Appalachian Trail Histories

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Members of the Roanoke Appalachian Trail Club measuring the Appalachian Trail with Myron Avery, second from right with wheel. July 1940.

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Members of the Roanoke Appalachian Trail Club (RATC) measuring the old version of the Appalachian Trail on Poor Mountain, Bent Mountain, Virginia, July 1940.

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The Nahmakanta Lake Lean-to was located on the Appalachian Trail approximately 39.3 miles south of Mt. Katahdin and was maintained by the Maine Appalachian Trail Club. This shelter was torn down in 1981 and replaced by the Wadleigh Stream Lean-to which is 2.6 miles north of the site of the Nahmakanta Lake Lean-to. The Nahmakanta Stream Lean-to is the newest MATC-maintained shelter, built in 2017, and is located 3.2 miles south of the old shelter.

Collection: Trail Shelters
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After ascending the Indian Ladder out of the Dan River Gorge, thru hiker Gene turned and took this photograph of the Pinnacles of Dan from the Northeast rim of the Gorge. Espy was the second person to successfully complete a hike of the entire trail in one season.

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As he passed through the Dan River Gorge in July 1951, Gene Espy took this photograph of what he called "Growed over trail, Virginia" (on the reverse). The image was taken near the famed "Indian Ladder" that took hikers into or out of the Gorge. Espy was the second person to successfully hike the entire Appalachian Trail in one season. The image also gives a clear sense for how poor trail conditions were in 1951.

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In 1951, Gene Espy completed the second successful thru hike of the Appalachian Trail in one season. He took this photograph of the Pinnacles of Dan in July 1951, as he passed through the Dan River Gorge on his way north.

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The Dan River Gorge as seen from the summit of the Pinnacles of Dan, July 1951. This image, taken by Gene Espy during his thru hike -- the second successful thru hike of the Appalachian Trail -- offers a sense for how steep the drop was from the summit of the Pinnacles to the river below.

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The view south from the summit of Fisher's Peak, North Carolina, in the summer of 1951. This photograph, taken by thru hiker Gene Espy in July 1951 is one of the only known images of the view from the Appalachian Trail on Fisher's Peak when the trail still ran through this part of Southwestern Virginia. Gene Espy was the second person to successfully hike the entire trail in one season.

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Byllesby Dam on the New River as seen from Farmer Mountain in early July 1951. This photograph was taken by Gene Espy during his 1951 thru hike of the Appalachian Trail, the second such hike completed in one season.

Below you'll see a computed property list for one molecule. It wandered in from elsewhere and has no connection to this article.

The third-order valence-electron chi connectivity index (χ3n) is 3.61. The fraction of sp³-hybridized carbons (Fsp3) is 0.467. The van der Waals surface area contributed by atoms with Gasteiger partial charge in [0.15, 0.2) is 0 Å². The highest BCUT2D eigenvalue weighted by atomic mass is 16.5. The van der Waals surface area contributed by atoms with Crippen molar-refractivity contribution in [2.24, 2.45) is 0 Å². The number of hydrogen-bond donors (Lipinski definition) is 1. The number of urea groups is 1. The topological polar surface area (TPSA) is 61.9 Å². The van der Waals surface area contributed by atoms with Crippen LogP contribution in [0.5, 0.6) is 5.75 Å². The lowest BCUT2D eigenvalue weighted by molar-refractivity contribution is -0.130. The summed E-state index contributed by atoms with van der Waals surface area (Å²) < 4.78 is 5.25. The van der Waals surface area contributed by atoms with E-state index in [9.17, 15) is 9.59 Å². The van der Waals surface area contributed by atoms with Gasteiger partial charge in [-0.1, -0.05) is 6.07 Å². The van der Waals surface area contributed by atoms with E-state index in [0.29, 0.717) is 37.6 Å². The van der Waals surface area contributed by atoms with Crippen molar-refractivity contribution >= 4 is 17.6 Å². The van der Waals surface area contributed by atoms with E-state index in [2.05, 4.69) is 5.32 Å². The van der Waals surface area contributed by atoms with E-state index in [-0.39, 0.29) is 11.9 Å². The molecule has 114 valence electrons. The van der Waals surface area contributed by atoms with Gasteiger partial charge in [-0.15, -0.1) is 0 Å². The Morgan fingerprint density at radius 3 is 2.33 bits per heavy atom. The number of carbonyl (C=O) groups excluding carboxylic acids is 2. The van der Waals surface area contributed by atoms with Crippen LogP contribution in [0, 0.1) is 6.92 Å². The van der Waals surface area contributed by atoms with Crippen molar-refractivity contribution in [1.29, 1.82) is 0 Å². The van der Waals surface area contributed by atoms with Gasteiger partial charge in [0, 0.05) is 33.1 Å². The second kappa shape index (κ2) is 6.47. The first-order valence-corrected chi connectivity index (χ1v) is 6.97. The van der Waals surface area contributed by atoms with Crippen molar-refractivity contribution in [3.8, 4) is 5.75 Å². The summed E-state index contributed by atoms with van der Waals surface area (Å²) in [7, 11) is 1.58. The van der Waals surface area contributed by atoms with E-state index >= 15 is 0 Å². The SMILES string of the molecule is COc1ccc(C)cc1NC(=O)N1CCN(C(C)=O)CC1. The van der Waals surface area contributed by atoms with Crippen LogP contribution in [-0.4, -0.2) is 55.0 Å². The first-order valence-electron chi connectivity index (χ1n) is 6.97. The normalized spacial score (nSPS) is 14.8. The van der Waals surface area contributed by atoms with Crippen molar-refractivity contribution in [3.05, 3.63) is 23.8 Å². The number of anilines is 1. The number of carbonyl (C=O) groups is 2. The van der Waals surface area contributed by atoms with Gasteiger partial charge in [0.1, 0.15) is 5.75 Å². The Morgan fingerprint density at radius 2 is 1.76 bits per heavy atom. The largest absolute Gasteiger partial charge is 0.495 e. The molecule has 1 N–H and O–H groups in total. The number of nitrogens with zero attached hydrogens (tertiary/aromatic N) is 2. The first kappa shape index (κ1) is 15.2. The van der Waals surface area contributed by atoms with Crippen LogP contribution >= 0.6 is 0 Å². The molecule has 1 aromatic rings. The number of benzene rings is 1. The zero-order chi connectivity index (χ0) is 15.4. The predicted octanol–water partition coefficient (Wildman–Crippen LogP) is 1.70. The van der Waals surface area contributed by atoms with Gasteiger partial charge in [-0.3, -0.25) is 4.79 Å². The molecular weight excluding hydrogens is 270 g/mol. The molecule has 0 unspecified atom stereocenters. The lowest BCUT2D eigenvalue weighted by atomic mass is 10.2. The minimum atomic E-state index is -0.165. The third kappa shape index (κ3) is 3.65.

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This photograph was taken by Gene Espy during his 1951 thru hike of the Appalachian Trail from the Jones Knob lookout, possibly from the fire tower that used to stand there. Espy was the second person to successfully thru hike the trail and likely took this photograph on July 1, 1951.

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Earl Shaffer was a veteran of WWII from Pennsylvania. While serving in WWII his best friend, Walter Winemiller, with whom he planned to hike the AT with, died at Iwo Jima. Though not properly diagnosed, it is reasonable to assume that Shaffer suffered from mental illness that coincided with the end of his service. Upon returning from deployment, Shaffer decided to hike the trail both in memory of Winemiller and to "walk the war out of his system." Ironically, he wrote of all the times he saw violence on the trail: walking past Antietam and that nature itself was violent, like a grouse exploding from underbrush like an A-bomb. He became the first person to thru-hike the trail in a single season. This photo was taken at the end of his NOBO hike on top of Mt.Katahdin in 1948.

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This map depicts three of the routes of the Appalachian Trail in Southwestern Virginia -- the route laid out in 1931 by Shirley Cole and Roy Ozmer, the route used between 1933-1952, and the present route of the trail. The original route looped south of Roanoke and Salem to the junction of Floyd, Franklin, and Roanoke counties, before proceeding south toward Fisher's Peak in North Carolina. After 1933, the Roanoke Appalachian Trail Club convinced the ATC to shift the northern portion of this trail section north and west of Roanoke to bring it across Catawba Mountain, the location of Tinker Cliffs and McAfee Knob. After 1952, the ATC abandoned this original route of the AT and moved the trail more than 50 miles west to its present location west of Blacksburg.

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